Few studies have focused on the correlation between urethrocutaneous fistula and urethral defect length. Huang et al. [20] revealed that urethrocutaneous fistula occurred in 8.2% (5/61) patients with urethral defect length less than 2 cm, 12.8% (9/70) cases with urethral defect length of 2–3 cm and 22.6% (7/31) with urethral defect length of 3–4 cm. However, the 5 patients with urethral defect length > 4 cm did not developed urethrocutaneous fistula after surgical repair. The relatively small number of patients with urethral defect length > 4 cm may be responsible for it. Yildiz et al. [21] indicated that patients with mid-penile hypospadias had a 1.7-fold increase in surgical complications compared to those with distal hypospadias (18.4% vs 10.4%) and 1.3-fold increase in fistula complications (7.8 vs 5.9%). Khan et al. reached the similar result [9]. The current study suggested that urethral defect length may be another independent risk factors of urethrocutaneous fistula. It is suspected that the longer defect length need better tissue and richer vascular supply to repair and healing of two different kinds of tissues was relatively difficult [20].

From several studies, age is the risk factor for hypospadias repair. Huang et al. concluded that older children (> 6 years) with hypospadias repair were more subjected to urethrocutaneous fistula. Yildiz et al. [21] reported the rate of urethrocutaneous fistula was significantly higher in those aged over 10 years. Several potential explanations might account for it. First of all, erection was taken into consideration as evidenced by research on adult patient with hypospadias [27]. With the increasing age, erection occurred more frequently, resulted in postoperative bleeding and dehiscence, and affected the postoperative complications notablely, especially for urethrocutaneous fistula [23]. Secondly, adolescent or adult hypospadias patients are much more likely to have undergone at least one urethral operation. In addition, adolescent or adult patients have different issues that may affect overall surgical success such as different skin and hair flora that may lead to perioperative infection [23]. Skin appendages, such as hair follicales, are potential microbial reservoirs [28]. Moreover, it is widely known that the healing ability of younger children is stronger than the older, which might be another reason for the lower incidence after successful surgical repair in younger patients [20]. In our study, patients with urethrocutaneous fistula were obviously older than patients without urethrocutaneous fistula. However, age was not the independent risk factor from the multivariate regression. Maybe prepuberty patients were excluded from our study and age was not so important among the patients defined as Tanner 4 or Tanner 5.

Despite the controversial status, a lot of the hypospadiologists favour the urinary diversion. From our study, urinary diversion after surgery had no significant difference between two groups.In addition, none of penile chordee, urinary comorbidities before operation, the pyuria before surgery, fever after surgery and surgical protocol had significant difference between two groups, which is different from the previous study [16]. It can be supposed our sample size is limited.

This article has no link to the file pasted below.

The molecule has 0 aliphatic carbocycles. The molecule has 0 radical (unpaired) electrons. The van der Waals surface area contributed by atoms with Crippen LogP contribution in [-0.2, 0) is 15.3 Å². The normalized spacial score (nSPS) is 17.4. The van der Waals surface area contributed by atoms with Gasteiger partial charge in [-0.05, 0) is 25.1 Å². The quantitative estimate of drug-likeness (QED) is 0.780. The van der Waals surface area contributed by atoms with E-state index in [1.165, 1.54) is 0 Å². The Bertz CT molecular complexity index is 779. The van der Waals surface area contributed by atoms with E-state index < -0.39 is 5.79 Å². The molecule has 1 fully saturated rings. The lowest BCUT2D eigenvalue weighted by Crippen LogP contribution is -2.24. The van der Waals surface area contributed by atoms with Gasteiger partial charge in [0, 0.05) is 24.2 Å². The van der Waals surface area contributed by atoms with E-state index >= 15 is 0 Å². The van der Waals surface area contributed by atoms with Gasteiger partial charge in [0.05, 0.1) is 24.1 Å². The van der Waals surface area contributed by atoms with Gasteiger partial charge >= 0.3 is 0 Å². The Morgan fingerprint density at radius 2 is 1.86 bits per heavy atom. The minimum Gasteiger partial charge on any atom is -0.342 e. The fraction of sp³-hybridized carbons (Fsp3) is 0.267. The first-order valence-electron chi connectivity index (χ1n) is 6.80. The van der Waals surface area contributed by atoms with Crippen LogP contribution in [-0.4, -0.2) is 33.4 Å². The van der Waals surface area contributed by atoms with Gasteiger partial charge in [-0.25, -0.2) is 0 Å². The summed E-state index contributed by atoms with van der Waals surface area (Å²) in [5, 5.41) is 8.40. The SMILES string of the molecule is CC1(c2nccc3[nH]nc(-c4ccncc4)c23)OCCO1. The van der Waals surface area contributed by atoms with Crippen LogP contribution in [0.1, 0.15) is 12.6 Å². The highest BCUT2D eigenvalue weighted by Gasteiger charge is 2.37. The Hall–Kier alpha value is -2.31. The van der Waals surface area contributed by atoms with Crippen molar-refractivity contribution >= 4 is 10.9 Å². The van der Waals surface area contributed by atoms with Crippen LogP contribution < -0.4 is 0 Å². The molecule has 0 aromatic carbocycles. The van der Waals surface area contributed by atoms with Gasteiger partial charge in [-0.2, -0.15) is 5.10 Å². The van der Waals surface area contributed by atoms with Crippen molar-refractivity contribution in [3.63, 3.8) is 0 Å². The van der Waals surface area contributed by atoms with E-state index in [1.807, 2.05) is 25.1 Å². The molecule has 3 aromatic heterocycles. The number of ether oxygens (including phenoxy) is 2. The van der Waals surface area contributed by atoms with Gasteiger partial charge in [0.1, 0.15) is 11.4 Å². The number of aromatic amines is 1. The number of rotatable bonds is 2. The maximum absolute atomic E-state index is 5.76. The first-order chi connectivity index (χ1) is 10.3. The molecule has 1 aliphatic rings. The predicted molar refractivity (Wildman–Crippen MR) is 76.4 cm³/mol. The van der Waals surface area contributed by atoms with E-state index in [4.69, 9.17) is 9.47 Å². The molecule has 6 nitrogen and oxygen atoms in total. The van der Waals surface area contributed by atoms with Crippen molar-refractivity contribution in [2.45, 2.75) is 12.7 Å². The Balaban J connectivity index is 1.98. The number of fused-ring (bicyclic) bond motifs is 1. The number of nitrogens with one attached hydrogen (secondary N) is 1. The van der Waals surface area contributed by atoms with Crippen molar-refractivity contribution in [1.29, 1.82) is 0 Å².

To sum up, our study also had some limitations. Because of the retrospective study, some parameters, such as surgical time, urethral plate width, glans size, urine culture result, GMS score and HOPE score evaluated before operation were not collected for analysis. GMS score could describe the severity of hypospadias with high inter-observer reliability [29] and have strong correlation with the risk of a surgical complication in the patients undergoing primary hypospadias repair [30]. Degree of chordee (S score) is independently prediction of fistula rate [30]. HOPE score was evaluated as an objective outcome measure of the cosmetic result after hypospadias surgery [31]. Furthermore, Confounding factors cannot completely excluded. In the further prospective study, the above limitation s will be taken into consideration.

Conclusions

Urethral defect length and urethral operation history should be taken into consideration when planning hypospadias surgery since our study discovered that the risk of developing urethrocutaneous fistula after hypospadias repair is associated with urethral defect length and urethral operation history. Age, surgical procedure, type of surgical repair, chordee degree and other factors were not obviously related to the development of urethrocutaneous fistula.

Notes

Abbreviations

AD: 

Anno Domini

OR: 

Odds ratio

SD: 

Standard deviation

Declarations

Acknowledgements

The authors wish to thank the statistician named Xi Zhang for checking and revising statistical reporting.

Availability of data and materials

The data and materials are available from the Additional file 1.

Authors’ contributions

Dr. XJS conceived of the study, and participated in its design and coordination. Dr. DX drafted the manuscript. Dr. YW carried out the acquisition of data, or analysis and interpretation of data. Dr. YJY revised the manuscript. Dr. JHC helped to the study coordination and draft the manuscript. Dr. JQ have given final approval of the version to be published. All authors read and approved the final manuscript.

Ethics approval and consent to participate

This study was approved by the Ethics Committee of Xin Hua Hospital Affiliated to Shanghai Jiao Tong University School of Medicine [2014–007]. All enrolled patients gave written general informed consent for the future use of data/materials for research; in the case of patients younger than 18 years, consents were signed by both the patient and one of their parents.

Competing interests

The authors declare that they have no competing interest.

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Authors’ Affiliations

(1)
Department of Urology, School of Medicine, Xinhua Hospital, Shanghai Jiao Tong University, 1665 Kongjiang Rd, XinHua Hospital, Shanghai, 200092, China

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Copyright

© The Author(s). 2018